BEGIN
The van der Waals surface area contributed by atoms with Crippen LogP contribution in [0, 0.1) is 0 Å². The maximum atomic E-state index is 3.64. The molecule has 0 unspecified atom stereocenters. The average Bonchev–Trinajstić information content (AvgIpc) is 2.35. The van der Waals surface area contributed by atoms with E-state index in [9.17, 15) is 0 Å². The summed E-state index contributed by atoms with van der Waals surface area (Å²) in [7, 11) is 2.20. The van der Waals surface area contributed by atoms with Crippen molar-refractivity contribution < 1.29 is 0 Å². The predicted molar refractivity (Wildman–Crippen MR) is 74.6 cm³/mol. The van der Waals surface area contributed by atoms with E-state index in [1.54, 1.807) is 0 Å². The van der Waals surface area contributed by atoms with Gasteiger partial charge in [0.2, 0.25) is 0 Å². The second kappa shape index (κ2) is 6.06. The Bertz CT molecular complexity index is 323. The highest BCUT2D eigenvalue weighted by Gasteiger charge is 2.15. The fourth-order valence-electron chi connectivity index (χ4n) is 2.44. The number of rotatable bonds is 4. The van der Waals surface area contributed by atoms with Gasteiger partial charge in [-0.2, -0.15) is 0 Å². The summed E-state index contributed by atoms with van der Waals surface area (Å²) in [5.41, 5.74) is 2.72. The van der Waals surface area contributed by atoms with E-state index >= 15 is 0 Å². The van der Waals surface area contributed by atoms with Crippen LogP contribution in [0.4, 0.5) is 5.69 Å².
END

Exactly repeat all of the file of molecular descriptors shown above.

The van der Waals surface area contributed by atoms with Crippen LogP contribution in [0, 0.1) is 0 Å². The maximum atomic E-state index is 3.64. The molecule has 0 unspecified atom stereocenters. The average Bonchev–Trinajstić information content (AvgIpc) is 2.35. The van der Waals surface area contributed by atoms with E-state index in [9.17, 15) is 0 Å². The summed E-state index contributed by atoms with van der Waals surface area (Å²) in [7, 11) is 2.20. The van der Waals surface area contributed by atoms with Crippen molar-refractivity contribution < 1.29 is 0 Å². The predicted molar refractivity (Wildman–Crippen MR) is 74.6 cm³/mol. The van der Waals surface area contributed by atoms with E-state index in [1.54, 1.807) is 0 Å². The van der Waals surface area contributed by atoms with Gasteiger partial charge in [0.2, 0.25) is 0 Å². The second kappa shape index (κ2) is 6.06. The Bertz CT molecular complexity index is 323. The highest BCUT2D eigenvalue weighted by Gasteiger charge is 2.15. The fourth-order valence-electron chi connectivity index (χ4n) is 2.44. The number of rotatable bonds is 4. The van der Waals surface area contributed by atoms with Gasteiger partial charge in [-0.2, -0.15) is 0 Å². The summed E-state index contributed by atoms with van der Waals surface area (Å²) in [5.41, 5.74) is 2.72. The van der Waals surface area contributed by atoms with E-state index >= 15 is 0 Å². The van der Waals surface area contributed by atoms with Crippen LogP contribution in [0.4, 0.5) is 5.69 Å².